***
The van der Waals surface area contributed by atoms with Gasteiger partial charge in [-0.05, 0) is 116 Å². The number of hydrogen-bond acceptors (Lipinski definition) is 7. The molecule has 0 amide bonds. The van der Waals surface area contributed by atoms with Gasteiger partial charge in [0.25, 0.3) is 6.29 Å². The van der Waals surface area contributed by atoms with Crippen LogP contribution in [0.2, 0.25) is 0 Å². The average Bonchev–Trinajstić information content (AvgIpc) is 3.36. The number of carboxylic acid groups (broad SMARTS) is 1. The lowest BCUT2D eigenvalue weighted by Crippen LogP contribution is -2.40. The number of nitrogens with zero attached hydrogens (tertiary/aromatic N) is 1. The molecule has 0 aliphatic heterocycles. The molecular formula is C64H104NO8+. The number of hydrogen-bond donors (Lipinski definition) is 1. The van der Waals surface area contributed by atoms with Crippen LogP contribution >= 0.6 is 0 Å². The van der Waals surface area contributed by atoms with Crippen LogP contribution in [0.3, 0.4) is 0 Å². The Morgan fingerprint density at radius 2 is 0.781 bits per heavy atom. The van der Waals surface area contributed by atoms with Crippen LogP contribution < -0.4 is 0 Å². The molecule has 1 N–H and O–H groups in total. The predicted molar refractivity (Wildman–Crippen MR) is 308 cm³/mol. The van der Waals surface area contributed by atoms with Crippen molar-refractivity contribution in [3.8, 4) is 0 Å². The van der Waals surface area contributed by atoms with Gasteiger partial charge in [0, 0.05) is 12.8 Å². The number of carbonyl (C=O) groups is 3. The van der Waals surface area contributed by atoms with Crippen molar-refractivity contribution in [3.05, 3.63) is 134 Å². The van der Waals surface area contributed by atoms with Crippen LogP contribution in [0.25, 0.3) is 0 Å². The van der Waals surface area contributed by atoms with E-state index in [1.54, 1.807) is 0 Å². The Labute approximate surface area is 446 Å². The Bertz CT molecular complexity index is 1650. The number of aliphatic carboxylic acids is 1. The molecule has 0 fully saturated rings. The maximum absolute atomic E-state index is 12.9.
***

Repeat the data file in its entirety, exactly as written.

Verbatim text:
The van der Waals surface area contributed by atoms with Gasteiger partial charge in [-0.05, 0) is 116 Å². The number of hydrogen-bond acceptors (Lipinski definition) is 7. The molecule has 0 amide bonds. The van der Waals surface area contributed by atoms with Gasteiger partial charge in [0.25, 0.3) is 6.29 Å². The van der Waals surface area contributed by atoms with Crippen LogP contribution in [0.2, 0.25) is 0 Å². The average Bonchev–Trinajstić information content (AvgIpc) is 3.36. The number of carboxylic acid groups (broad SMARTS) is 1. The lowest BCUT2D eigenvalue weighted by Crippen LogP contribution is -2.40. The number of nitrogens with zero attached hydrogens (tertiary/aromatic N) is 1. The molecule has 0 aliphatic heterocycles. The molecular formula is C64H104NO8+. The number of hydrogen-bond donors (Lipinski definition) is 1. The van der Waals surface area contributed by atoms with Crippen LogP contribution >= 0.6 is 0 Å². The van der Waals surface area contributed by atoms with Crippen LogP contribution in [0.3, 0.4) is 0 Å². The Morgan fingerprint density at radius 2 is 0.781 bits per heavy atom. The van der Waals surface area contributed by atoms with Crippen LogP contribution < -0.4 is 0 Å². The molecule has 1 N–H and O–H groups in total. The predicted molar refractivity (Wildman–Crippen MR) is 308 cm³/mol. The van der Waals surface area contributed by atoms with Crippen molar-refractivity contribution in [3.8, 4) is 0 Å². The van der Waals surface area contributed by atoms with Gasteiger partial charge in [0, 0.05) is 12.8 Å². The number of carbonyl (C=O) groups is 3. The van der Waals surface area contributed by atoms with Crippen molar-refractivity contribution in [3.05, 3.63) is 134 Å². The van der Waals surface area contributed by atoms with Crippen LogP contribution in [0.25, 0.3) is 0 Å². The van der Waals surface area contributed by atoms with E-state index in [1.54, 1.807) is 0 Å². The Labute approximate surface area is 446 Å². The Bertz CT molecular complexity index is 1650. The number of aliphatic carboxylic acids is 1. The molecule has 0 fully saturated rings. The maximum absolute atomic E-state index is 12.9.